|US9697582||Mar 24, 2014||Jul 4, 2017||Visiopharm A/S||Methods for obtaining and analyzing images|
|US9719986||Jun 23, 2014||Aug 1, 2017||Ventana Medical Systems, Inc.||Haptens, hapten conjugates, compositions thereof preparation and method for their preparation and use|
|US20040085443 *||Jun 12, 2001||May 6, 2004||Kallioniemi Olli P||Method and system for processing regions of interest for objects comprising biological material|
|US20080090233 *||May 26, 2005||Apr 17, 2008||The Regents Of The University Of Colorado||Methods for Prediction of Clinical Outcome to Epidermal Growth Factor Receptor Inhibitors by Cancer Patients|
|US20080234265 *||Mar 13, 2006||Sep 25, 2008||The Regents Of The University Of Colorado||Histone Deacetylase Inhibitors Sensitize Cancer Cells to Epidermal Growth Factor Inhibitors|
|US20080305497 *||May 22, 2008||Dec 11, 2008||Ventana Medical Systems, Inc.||Polymeric carriers for immunohistochemistry and in situ hybridization|
|US20090082313 *||Jul 25, 2008||Mar 26, 2009||Eisai R&D Management Co., Ltd.||Multikinase Inhibitors for Use in the Treatment of Cancer|
|US20090170925 *||Oct 29, 2008||Jul 2, 2009||Eisai R&D Management Co., Ltd.||Methods for prognosing the ability of a zearalenone analog compound to treat cancer|
|US20100196366 *||Jul 23, 2008||Aug 5, 2010||Bunn Paul A||Gefitnib Sensitivity-Related Gene Expression and Products and Methods Related Thereto|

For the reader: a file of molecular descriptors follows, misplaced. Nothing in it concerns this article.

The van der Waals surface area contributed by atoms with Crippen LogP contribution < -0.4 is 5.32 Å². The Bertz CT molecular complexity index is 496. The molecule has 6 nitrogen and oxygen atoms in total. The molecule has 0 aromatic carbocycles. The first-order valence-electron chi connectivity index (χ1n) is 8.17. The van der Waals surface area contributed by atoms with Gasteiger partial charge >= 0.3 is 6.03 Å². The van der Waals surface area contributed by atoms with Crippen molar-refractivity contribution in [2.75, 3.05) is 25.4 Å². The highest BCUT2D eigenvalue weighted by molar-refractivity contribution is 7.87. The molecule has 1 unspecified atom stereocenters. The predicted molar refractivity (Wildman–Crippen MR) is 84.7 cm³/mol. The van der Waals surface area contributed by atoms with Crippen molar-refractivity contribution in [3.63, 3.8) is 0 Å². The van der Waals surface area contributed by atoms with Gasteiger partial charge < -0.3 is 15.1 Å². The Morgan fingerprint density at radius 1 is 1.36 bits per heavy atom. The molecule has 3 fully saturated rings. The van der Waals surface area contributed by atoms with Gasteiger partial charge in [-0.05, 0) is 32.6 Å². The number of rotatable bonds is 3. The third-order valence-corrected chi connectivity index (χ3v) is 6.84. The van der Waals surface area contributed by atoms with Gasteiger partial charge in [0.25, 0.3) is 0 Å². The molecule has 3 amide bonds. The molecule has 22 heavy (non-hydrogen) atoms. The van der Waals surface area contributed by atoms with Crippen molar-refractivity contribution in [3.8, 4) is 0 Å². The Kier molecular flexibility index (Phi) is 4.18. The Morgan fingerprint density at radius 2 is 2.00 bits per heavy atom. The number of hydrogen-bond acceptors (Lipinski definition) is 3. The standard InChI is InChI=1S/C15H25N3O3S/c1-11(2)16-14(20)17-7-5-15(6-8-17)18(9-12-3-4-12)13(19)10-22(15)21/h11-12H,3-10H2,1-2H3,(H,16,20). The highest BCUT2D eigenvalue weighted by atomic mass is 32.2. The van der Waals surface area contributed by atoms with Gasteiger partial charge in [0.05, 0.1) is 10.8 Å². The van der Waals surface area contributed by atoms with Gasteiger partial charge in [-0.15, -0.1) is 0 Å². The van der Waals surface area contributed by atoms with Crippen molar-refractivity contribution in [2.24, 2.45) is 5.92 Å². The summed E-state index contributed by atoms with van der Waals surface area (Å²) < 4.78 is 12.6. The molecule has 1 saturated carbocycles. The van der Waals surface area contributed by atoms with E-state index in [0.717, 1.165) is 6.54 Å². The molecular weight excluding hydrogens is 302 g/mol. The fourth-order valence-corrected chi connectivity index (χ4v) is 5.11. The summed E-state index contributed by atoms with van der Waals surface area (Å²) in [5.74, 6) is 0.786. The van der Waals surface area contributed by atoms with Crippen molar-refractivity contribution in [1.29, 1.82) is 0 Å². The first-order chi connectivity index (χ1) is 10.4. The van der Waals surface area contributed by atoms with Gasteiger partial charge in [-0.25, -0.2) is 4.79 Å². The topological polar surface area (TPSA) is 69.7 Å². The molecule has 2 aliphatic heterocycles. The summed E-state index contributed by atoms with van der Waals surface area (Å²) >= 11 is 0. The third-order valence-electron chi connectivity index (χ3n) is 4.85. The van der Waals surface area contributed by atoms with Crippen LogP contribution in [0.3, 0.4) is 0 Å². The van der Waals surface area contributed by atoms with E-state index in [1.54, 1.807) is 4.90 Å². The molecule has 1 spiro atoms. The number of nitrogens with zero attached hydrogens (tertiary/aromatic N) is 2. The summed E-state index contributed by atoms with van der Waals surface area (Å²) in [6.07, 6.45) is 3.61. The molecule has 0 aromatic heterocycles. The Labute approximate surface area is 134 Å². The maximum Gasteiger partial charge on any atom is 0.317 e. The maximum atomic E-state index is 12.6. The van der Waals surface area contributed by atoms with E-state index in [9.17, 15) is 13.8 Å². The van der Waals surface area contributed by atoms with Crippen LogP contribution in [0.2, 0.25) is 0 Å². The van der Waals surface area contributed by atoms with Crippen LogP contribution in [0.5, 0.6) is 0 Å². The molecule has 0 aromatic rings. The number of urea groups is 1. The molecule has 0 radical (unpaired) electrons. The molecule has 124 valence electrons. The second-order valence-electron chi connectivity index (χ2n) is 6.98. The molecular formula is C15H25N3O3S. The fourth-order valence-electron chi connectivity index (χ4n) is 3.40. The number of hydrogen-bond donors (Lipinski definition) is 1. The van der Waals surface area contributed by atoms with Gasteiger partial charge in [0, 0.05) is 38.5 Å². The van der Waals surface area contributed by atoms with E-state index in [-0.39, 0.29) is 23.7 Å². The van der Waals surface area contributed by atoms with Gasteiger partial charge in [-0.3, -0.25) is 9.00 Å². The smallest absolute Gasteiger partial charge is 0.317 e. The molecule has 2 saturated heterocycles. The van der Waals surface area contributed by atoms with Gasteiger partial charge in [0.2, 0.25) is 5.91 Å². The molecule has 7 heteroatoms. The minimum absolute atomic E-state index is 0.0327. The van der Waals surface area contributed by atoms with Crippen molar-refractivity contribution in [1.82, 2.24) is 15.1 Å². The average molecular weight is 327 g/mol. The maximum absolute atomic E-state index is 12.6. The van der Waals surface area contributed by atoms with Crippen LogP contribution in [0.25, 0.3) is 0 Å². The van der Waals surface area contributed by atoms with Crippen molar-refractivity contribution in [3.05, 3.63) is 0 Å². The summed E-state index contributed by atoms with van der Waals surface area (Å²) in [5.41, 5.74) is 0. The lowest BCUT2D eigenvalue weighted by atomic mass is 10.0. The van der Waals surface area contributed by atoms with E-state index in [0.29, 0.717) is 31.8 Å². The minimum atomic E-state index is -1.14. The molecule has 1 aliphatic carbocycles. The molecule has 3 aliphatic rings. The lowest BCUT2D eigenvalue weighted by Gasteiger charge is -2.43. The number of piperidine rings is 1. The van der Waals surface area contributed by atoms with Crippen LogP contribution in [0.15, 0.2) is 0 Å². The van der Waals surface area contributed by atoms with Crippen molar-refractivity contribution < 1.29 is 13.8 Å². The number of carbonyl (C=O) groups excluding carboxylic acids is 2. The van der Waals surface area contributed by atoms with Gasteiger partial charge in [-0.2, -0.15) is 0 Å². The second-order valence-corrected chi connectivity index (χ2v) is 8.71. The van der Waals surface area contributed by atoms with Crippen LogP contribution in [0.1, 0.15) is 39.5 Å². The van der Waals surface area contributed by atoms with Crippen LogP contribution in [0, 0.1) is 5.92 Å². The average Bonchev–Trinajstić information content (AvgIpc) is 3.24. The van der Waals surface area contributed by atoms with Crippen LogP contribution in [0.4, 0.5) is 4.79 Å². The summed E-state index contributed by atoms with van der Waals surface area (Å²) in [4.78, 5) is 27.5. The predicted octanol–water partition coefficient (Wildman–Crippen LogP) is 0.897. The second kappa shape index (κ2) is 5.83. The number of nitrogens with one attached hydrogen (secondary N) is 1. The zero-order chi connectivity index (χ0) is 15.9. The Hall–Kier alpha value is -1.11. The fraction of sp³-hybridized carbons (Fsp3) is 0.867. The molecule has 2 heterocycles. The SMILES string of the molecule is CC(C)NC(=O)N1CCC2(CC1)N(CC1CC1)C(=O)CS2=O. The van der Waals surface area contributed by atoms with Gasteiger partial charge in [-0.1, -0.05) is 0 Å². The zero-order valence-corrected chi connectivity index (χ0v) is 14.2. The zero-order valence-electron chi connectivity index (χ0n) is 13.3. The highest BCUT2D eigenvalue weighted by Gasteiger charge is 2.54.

|US20130004970 *||Jul 5, 2012||Jan 3, 2013||The Regents Of The University Of Colorado, A Body Corporate||Methods for prediction of clinical outcome to epidermal growth factor receptor inhibitors by cancer patients|
|U.S. Classification||435/7.23, 436/172, 436/15, 435/7.21, 436/64, 435/395, 422/82.05, 422/82.07, 436/10, 422/62, 435/287.9, 435/373, 436/546, 422/73, 436/164, 436/63, 436/171, 435/7.92, 422/52, 435/40.52, 435/1.1, 436/544, 435/7.24, 435/363, 435/40.51, 436/56, 436/166, 435/284.1, 422/527|
|International Classification||G01N33/48, G01N21/27, G01N33/53, G01N33/483, G01N33/574, G01N33/50|
|Cooperative Classification||Y10T436/101666, Y10T436/13, Y10T436/105831, G01N2800/52, G01N33/574, G01N33/5011, G01N2333/495, G01N2333/82, G01N33/57484|
|European Classification||G01N33/574, G01N33/50D2B, G01N33/574V|
|Apr 9, 2001||AS||Assignment|
Owner name: VENTANA MEDICAL SYSTEMS, INC., ARIZONA
Free format text: ASSIGNMENT OF ASSIGNORS INTEREST;ASSIGNOR:BACUS, SARAH S.;REEL/FRAME:011691/0508
Effective date: 20010309
|Mar 26, 2009||FPAY||Fee payment|
Year of fee payment: 4
|Mar 18, 2013||FPAY||Fee payment|
Year of fee payment: 8
|Apr 26, 2017||FPAY||Fee payment|
Year of fee payment: 12